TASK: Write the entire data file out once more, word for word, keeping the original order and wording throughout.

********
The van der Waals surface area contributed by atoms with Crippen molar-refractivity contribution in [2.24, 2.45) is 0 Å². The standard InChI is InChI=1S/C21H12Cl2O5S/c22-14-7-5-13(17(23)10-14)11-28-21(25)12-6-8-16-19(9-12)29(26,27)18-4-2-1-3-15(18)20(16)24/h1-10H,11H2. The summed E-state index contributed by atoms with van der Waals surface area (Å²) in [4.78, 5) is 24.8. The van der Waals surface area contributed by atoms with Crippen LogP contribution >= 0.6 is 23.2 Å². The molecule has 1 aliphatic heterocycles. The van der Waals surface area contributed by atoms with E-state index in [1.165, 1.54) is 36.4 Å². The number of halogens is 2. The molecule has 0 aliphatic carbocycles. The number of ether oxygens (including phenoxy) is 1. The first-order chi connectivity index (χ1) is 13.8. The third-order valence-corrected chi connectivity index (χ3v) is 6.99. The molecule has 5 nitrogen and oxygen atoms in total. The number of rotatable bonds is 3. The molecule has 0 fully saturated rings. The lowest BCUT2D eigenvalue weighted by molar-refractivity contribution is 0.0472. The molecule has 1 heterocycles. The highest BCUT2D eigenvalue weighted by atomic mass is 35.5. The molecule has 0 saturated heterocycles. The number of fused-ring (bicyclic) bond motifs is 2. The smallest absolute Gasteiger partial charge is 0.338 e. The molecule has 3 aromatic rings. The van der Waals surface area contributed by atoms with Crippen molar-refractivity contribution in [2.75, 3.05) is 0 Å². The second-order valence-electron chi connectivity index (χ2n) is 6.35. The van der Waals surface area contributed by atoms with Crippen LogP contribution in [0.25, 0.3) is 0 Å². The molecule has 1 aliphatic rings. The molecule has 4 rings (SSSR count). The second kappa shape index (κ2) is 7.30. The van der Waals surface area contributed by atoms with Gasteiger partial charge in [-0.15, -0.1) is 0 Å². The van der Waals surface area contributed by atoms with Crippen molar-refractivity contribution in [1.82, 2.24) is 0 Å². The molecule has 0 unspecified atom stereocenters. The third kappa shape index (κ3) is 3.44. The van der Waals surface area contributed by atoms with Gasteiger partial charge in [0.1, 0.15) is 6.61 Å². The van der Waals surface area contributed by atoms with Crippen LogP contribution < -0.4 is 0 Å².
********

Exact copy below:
The van der Waals surface area contributed by atoms with Crippen molar-refractivity contribution in [2.24, 2.45) is 0 Å². The standard InChI is InChI=1S/C21H12Cl2O5S/c22-14-7-5-13(17(23)10-14)11-28-21(25)12-6-8-16-19(9-12)29(26,27)18-4-2-1-3-15(18)20(16)24/h1-10H,11H2. The summed E-state index contributed by atoms with van der Waals surface area (Å²) in [4.78, 5) is 24.8. The van der Waals surface area contributed by atoms with Crippen LogP contribution >= 0.6 is 23.2 Å². The molecule has 1 aliphatic heterocycles. The van der Waals surface area contributed by atoms with E-state index in [1.165, 1.54) is 36.4 Å². The number of halogens is 2. The molecule has 0 aliphatic carbocycles. The number of ether oxygens (including phenoxy) is 1. The first-order chi connectivity index (χ1) is 13.8. The third-order valence-corrected chi connectivity index (χ3v) is 6.99. The molecule has 5 nitrogen and oxygen atoms in total. The number of rotatable bonds is 3. The molecule has 0 fully saturated rings. The lowest BCUT2D eigenvalue weighted by molar-refractivity contribution is 0.0472. The molecule has 1 heterocycles. The highest BCUT2D eigenvalue weighted by atomic mass is 35.5. The molecule has 0 saturated heterocycles. The number of fused-ring (bicyclic) bond motifs is 2. The smallest absolute Gasteiger partial charge is 0.338 e. The molecule has 3 aromatic rings. The van der Waals surface area contributed by atoms with Crippen molar-refractivity contribution in [2.75, 3.05) is 0 Å². The second-order valence-electron chi connectivity index (χ2n) is 6.35. The van der Waals surface area contributed by atoms with Crippen LogP contribution in [0.25, 0.3) is 0 Å². The molecule has 1 aliphatic rings. The molecule has 4 rings (SSSR count). The second kappa shape index (κ2) is 7.30. The van der Waals surface area contributed by atoms with Gasteiger partial charge in [-0.15, -0.1) is 0 Å². The van der Waals surface area contributed by atoms with Crippen molar-refractivity contribution in [1.82, 2.24) is 0 Å². The molecule has 0 unspecified atom stereocenters. The third kappa shape index (κ3) is 3.44. The van der Waals surface area contributed by atoms with Gasteiger partial charge in [0.1, 0.15) is 6.61 Å². The van der Waals surface area contributed by atoms with Crippen LogP contribution < -0.4 is 0 Å².